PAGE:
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Serbian director Emir Kusturica has won the Cannes Film Festival’s Palme d’Or twice, for When Father Was Away on Business in 1985 and Underground in 1995. He also has won the Silver Bear at the Berlin International Film Festival for 1993’s Arizona Dream (starring Johnny Depp and Faye Dunaway) and the Silver Lion at the Venice Film Festival for 1998’s Black Cat, White Cat. His most recent feature, On the Milky Road, starring Monica Bellucci and the director himself, premiered in Venice in 2016.
But Kusturica has also caused debate and controversy, including by siding with Russia on its annexation of Crimea and by praising Russian President Vladimir Putin.
At the recent edition of the Kustendorf Film and Music Festival, which Kusturica runs in the mountainous region of Serbia two hundred kilometers southwest of the capital Belgrade, The Hollywood Reporter talked to the filmmaker about the state of art house cinema, Hollywood sexual harassment scandals and (of course) Putin and Trump.
What film projects are you working on right now?
I’m working on a project called Just One More Time. It’s a story that I developed from one true story and two books. I believe that today, the character of Myshkin from [Fyodor Dostoyevsky’s] novel The Idiot can be combined with [his other novel] Crime and Punishment. And I believe that China is the best stage on which we could play the idea of breaching morality and finding ourselves in incredible and unbearable positions, which crush all moral links.
Today, I heard one American answer the question, “What is moral?” by saying, “What I like is what is moral.” If you say morality is just what you like, you lose the metaphysical level of what in the history of philosophy is called “categorical imperative.”
What happened to another project you were expected to direct, If Not Now, When?, based on Primo Levi’s book about Jewish partisans in World War II?
I’m still thinking about it. If immigration continues to be one of the main characteristics of social life in Europe, I will do it. It’s a story that comes from World War II, and I think it it would be very good to make kind of a combination of what was going on during World War II and what is going on now.
You’re running the Kustendorf festival without any glamour, without a red carpet. Is that your reaction to the commercialization of major film festivals?
The world is unbearable today. The world turns into exploitation of a degree that nobody in the 20th century could believe would be possible. Everything is exploited — men, women, festivals, films. There are not many places in the world where people who love cinema, who celebrate cinema, could join and spend time speaking and exchanging the energy, dancing and being in the center of this kind of existential heaven that we are trying to create here. That’s why we don’t have any symptoms of civilization, which is just exploiting every second of our life.
What is your take on the state of art house cinema globally?
I think Netflix will prevail because [with it], you could see all the movies you want to see for seven dollars, and you have to pay 11 euros to go to the cinema to see one movie. Also, technology will surprise us in the future. We are going to be able to transform the idea of cinema, unfortunately, into watching [a film] alone or with a few friends, but not in big theaters. My prediction is that cinema will end up like opera. Cinemas will be installed in big cities, or just one for each of the smaller cities, and the rest [of movie content] will be stretched in between mobile phones, laptops and television sets.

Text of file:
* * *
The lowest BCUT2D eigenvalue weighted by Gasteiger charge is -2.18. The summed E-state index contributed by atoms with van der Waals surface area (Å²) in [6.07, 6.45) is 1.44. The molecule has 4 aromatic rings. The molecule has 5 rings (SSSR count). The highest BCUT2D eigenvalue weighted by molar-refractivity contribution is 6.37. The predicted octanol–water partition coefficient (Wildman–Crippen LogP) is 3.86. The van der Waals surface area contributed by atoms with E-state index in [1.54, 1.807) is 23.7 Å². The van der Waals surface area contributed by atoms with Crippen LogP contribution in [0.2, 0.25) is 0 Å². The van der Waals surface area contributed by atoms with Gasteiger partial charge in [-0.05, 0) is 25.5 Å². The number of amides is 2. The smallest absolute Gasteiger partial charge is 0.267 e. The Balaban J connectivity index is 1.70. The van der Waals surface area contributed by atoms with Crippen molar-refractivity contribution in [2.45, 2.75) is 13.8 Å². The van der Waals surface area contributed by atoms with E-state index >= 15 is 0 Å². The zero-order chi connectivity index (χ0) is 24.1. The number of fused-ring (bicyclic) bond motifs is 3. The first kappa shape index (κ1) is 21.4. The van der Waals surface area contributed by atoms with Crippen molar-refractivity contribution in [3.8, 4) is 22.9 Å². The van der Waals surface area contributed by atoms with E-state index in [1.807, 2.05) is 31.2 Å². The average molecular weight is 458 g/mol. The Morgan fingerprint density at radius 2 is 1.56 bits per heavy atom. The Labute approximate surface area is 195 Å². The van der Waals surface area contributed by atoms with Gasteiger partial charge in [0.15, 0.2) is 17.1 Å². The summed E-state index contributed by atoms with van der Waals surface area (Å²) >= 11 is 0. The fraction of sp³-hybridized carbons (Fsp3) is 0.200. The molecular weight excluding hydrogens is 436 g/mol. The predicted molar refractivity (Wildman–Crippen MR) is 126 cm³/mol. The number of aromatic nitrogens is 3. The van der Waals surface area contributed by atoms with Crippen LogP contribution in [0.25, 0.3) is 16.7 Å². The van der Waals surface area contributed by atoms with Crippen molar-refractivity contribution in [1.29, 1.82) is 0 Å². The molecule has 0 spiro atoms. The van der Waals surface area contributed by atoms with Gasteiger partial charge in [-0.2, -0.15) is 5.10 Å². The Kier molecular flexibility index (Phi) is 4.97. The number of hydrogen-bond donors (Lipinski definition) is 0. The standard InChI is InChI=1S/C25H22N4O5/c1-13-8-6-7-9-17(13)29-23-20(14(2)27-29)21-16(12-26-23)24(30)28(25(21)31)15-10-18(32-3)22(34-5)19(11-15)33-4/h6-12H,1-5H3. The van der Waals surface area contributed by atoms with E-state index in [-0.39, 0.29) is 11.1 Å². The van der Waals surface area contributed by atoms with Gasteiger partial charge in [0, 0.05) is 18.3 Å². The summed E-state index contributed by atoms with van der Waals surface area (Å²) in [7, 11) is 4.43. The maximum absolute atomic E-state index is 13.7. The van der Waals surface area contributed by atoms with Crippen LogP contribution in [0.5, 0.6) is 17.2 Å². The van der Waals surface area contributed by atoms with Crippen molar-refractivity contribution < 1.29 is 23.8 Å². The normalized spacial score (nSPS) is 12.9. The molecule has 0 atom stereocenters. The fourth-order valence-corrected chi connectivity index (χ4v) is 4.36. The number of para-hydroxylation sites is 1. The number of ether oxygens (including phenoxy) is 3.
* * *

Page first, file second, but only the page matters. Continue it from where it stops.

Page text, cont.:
What do you think about the Hollywood sexual harassment scandal involving Harvey Weinstein and the #MeToo movement?
They are bastards. They have known this for 25 years. I know this man, he’s been doing it for 30 years. Why [expose him] now? Most probably because the American political elite has changed, and he’s the worst man in the world now.
But he has been the worst man in the world for 30 years, not just for sexually harassing girls, but also for destroying independent cinema, transforming independent cinema into “dependent cinema.” If the Democrats had won and Hillary Clinton were President of the United States, this maniac would never be treated as he is today.
What is your opinion about U.S. President Donald Trump?
Trump [signifies] a pattern for a crisis in the United States. The United States is having a split between who really governs the nation and who is the president. We hear statements that are inappropriate, something that we never heard from the United States before. If they can’t solve a problem, they speak about something else that makes no sense and is not substantial.
You’ve been praising Russian President Vladimir Putin and once said of him: “If I was English, I would be very much against Putin. If I was American, I would even fight with him, but if I was Russian, I would vote for him.” Do you still stand by that quote? And what exactly are your relations with him?
Yes, I said that. My relationship with Vladimir Vladimirovich Putin is very clear: respect. We met a couple of times, once I received a medal from him. I respect hugely how he brought Russia back from its knees. All that they say against him [in the West] is purely fake.
Have you experienced any backlash in the West over your attitudes about Putin?
Absolutely. My most recent film On the Milky Road was at [the Venice Film Festival in 2016]. And when the jury discussed it, one member, an American, said the movie could not be considered for any awards, because it had elements of enemy of the West, which is not true. I’m not anti-American. I was raised to love both sides. But now we’re pushed so aggressively by the intelligence services, by the news to hate Russia. I am somebody who respects Putin highly, but I’m not somebody who is against America.
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